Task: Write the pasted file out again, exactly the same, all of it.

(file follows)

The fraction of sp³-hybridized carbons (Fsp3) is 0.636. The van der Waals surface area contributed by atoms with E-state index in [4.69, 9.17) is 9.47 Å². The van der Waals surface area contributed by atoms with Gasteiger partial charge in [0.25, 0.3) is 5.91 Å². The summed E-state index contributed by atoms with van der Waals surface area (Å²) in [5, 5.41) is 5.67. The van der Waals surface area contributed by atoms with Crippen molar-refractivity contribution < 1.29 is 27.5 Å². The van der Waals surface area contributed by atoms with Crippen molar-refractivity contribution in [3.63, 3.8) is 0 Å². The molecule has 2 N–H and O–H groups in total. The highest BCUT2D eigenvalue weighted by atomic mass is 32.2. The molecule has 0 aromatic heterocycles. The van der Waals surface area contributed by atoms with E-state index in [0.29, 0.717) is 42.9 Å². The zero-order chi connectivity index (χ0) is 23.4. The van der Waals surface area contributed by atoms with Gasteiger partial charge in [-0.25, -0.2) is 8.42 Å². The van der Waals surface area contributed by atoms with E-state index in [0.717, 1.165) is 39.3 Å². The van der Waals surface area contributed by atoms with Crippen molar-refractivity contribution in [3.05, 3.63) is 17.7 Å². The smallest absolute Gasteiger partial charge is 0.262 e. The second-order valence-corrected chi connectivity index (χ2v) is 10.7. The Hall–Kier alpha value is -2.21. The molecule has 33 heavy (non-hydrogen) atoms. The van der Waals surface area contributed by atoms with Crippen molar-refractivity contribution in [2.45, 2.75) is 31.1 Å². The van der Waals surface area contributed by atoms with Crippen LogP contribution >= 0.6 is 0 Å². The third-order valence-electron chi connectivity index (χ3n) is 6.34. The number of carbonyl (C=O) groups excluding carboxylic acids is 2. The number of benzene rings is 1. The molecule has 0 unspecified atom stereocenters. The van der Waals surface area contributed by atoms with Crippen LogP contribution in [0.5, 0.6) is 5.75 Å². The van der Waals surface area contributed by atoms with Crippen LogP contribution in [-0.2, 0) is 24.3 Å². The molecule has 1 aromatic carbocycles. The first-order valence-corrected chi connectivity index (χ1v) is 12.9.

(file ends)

The fraction of sp³-hybridized carbons (Fsp3) is 0.636. The van der Waals surface area contributed by atoms with E-state index in [4.69, 9.17) is 9.47 Å². The van der Waals surface area contributed by atoms with Gasteiger partial charge in [0.25, 0.3) is 5.91 Å². The summed E-state index contributed by atoms with van der Waals surface area (Å²) in [5, 5.41) is 5.67. The van der Waals surface area contributed by atoms with Crippen molar-refractivity contribution < 1.29 is 27.5 Å². The van der Waals surface area contributed by atoms with Crippen molar-refractivity contribution in [3.63, 3.8) is 0 Å². The molecule has 2 N–H and O–H groups in total. The highest BCUT2D eigenvalue weighted by atomic mass is 32.2. The molecule has 0 aromatic heterocycles. The van der Waals surface area contributed by atoms with E-state index in [0.29, 0.717) is 42.9 Å². The zero-order chi connectivity index (χ0) is 23.4. The van der Waals surface area contributed by atoms with Gasteiger partial charge in [-0.25, -0.2) is 8.42 Å². The van der Waals surface area contributed by atoms with E-state index in [0.717, 1.165) is 39.3 Å². The van der Waals surface area contributed by atoms with Crippen molar-refractivity contribution in [3.05, 3.63) is 17.7 Å². The smallest absolute Gasteiger partial charge is 0.262 e. The second-order valence-corrected chi connectivity index (χ2v) is 10.7. The Hall–Kier alpha value is -2.21. The molecule has 33 heavy (non-hydrogen) atoms. The van der Waals surface area contributed by atoms with Crippen molar-refractivity contribution in [2.45, 2.75) is 31.1 Å². The van der Waals surface area contributed by atoms with Crippen LogP contribution >= 0.6 is 0 Å². The third-order valence-electron chi connectivity index (χ3n) is 6.34. The number of carbonyl (C=O) groups excluding carboxylic acids is 2. The number of benzene rings is 1. The molecule has 0 unspecified atom stereocenters. The van der Waals surface area contributed by atoms with Crippen LogP contribution in [0.5, 0.6) is 5.75 Å². The van der Waals surface area contributed by atoms with Crippen LogP contribution in [-0.2, 0) is 24.3 Å². The molecule has 1 aromatic carbocycles. The first-order valence-corrected chi connectivity index (χ1v) is 12.9.